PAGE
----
Simone de Beauvoir, published posthumously Sept 2021published in France in 2020 as Les Inseperables

I’ll preface my review with this disclaimer: before reading Inseparable I had never read anything by Simone de Beauvoir, so I have no context. With the exception of a quick peak at the final published edition to see if the format has been altered from the ARC, I am purposely not doing any research on her other work or her life until I’ve finished this review. I’d rather write as a complete de Beauvoir virgin than as one who scrabbles around online in an attempt to sound like I know what I’m talking about.

I haven’t read a lot of French fiction, so I appreciated the glimpse into family life in France in the early 20th century. Although both Sylvie and Andrée are expected to conform to the conventions of familial duty and Catholic dogma, there is a little warmth too. On Sylvie’s first day of school; she is hugged by the “young ladies” (Older students? Teachers?) on the first day of school, and the students’ mothers stay with their children, knitting as they sit in the back of the room. The teacher, as per the usual ritual, kisses each student on the forehead as they leave for the day.  What a lovely tableau – an oasis of affection in a life that later becomes cold and filled with obligation, especially for Andrée.

This short novel would have been more pleasant to read if it hadn’t been divided into only two very long chapters; with no visual pauses in the narrative, it was a chore to read what was basically a wall of words.  I also would have appreciated footnotes at the bottom of the page rather than asterisks referring to notes at the back of the book, but perhaps this was addressed in the final edition.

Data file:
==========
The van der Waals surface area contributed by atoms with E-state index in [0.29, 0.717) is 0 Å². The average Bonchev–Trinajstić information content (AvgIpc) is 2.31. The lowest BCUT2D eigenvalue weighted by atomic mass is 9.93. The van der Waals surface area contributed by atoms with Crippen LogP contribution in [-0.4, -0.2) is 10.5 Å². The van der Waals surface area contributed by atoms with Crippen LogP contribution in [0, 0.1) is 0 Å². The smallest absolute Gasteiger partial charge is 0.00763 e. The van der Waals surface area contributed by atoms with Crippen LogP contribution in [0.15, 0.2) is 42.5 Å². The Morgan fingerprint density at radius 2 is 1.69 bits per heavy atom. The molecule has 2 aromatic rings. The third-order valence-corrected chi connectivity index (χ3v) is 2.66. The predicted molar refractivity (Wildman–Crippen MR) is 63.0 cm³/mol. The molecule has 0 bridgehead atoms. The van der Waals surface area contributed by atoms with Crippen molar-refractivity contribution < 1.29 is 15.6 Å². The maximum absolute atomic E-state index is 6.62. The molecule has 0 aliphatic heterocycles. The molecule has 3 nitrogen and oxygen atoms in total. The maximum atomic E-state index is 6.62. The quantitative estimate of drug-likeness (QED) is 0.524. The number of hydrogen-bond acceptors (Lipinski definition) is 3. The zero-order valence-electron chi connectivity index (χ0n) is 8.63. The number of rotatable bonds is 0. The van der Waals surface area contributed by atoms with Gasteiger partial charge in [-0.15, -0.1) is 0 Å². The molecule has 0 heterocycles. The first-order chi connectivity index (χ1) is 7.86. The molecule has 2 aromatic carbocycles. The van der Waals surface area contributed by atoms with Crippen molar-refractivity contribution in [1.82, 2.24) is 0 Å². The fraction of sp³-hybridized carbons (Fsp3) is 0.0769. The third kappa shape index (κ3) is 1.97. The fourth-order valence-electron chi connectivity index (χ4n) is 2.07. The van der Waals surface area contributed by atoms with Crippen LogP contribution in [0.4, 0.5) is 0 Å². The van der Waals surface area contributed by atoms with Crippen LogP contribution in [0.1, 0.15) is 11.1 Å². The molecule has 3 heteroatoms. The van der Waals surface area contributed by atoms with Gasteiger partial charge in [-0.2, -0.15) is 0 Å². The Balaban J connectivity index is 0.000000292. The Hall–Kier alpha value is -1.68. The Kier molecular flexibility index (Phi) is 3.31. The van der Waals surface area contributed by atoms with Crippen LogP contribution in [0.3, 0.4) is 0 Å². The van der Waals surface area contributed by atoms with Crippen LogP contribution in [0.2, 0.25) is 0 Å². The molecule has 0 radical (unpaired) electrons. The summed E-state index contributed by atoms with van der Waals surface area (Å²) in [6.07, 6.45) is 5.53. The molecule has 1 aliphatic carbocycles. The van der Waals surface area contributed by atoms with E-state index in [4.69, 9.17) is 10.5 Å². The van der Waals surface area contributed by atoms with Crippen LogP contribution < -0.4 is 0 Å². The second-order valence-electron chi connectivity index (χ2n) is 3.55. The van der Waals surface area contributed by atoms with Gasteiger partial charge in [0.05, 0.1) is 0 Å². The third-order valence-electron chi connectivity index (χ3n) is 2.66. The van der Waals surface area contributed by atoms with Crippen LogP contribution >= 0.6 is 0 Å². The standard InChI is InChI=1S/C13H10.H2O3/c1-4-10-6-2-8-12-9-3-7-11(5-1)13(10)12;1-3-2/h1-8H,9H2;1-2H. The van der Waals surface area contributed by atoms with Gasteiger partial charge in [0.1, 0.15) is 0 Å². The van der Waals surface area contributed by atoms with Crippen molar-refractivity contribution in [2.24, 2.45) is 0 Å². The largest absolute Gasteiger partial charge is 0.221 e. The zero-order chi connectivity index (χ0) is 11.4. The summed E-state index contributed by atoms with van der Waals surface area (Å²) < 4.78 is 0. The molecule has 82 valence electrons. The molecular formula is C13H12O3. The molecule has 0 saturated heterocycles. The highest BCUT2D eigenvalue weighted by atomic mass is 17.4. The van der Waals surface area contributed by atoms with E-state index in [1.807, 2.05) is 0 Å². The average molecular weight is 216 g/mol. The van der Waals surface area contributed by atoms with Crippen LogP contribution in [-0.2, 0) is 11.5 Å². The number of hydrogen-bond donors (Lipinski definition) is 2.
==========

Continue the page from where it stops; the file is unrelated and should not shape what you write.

The excerpted letters at the end of the book are a pure portrait of the soul-level intimacy the two women shared. Both were eloquent – Zaza (the real Andrée) in particular. Without the layer of pretense inherent in the fictionalized account, their heart-to-heart connection is so much more bare and true. If the book consisted of just the letters between the two, I would buy it.

I can’t say the same of the actual novel, but I don’t presume that my opinion is relevant to de Beauvoir scholars. I’m sure this wasn’t presented as a frontlist title, and I know I am not the target audience. Inseparable, as a previously unpublished work by an author whose devotees assumed they’d read everything, will naturally appeal to de Beauvoir’s loyal readers.

Thank you to NetGalley and HarperCollins for an Advance Readers Copy of this book, which I received in exchange for my honest review.

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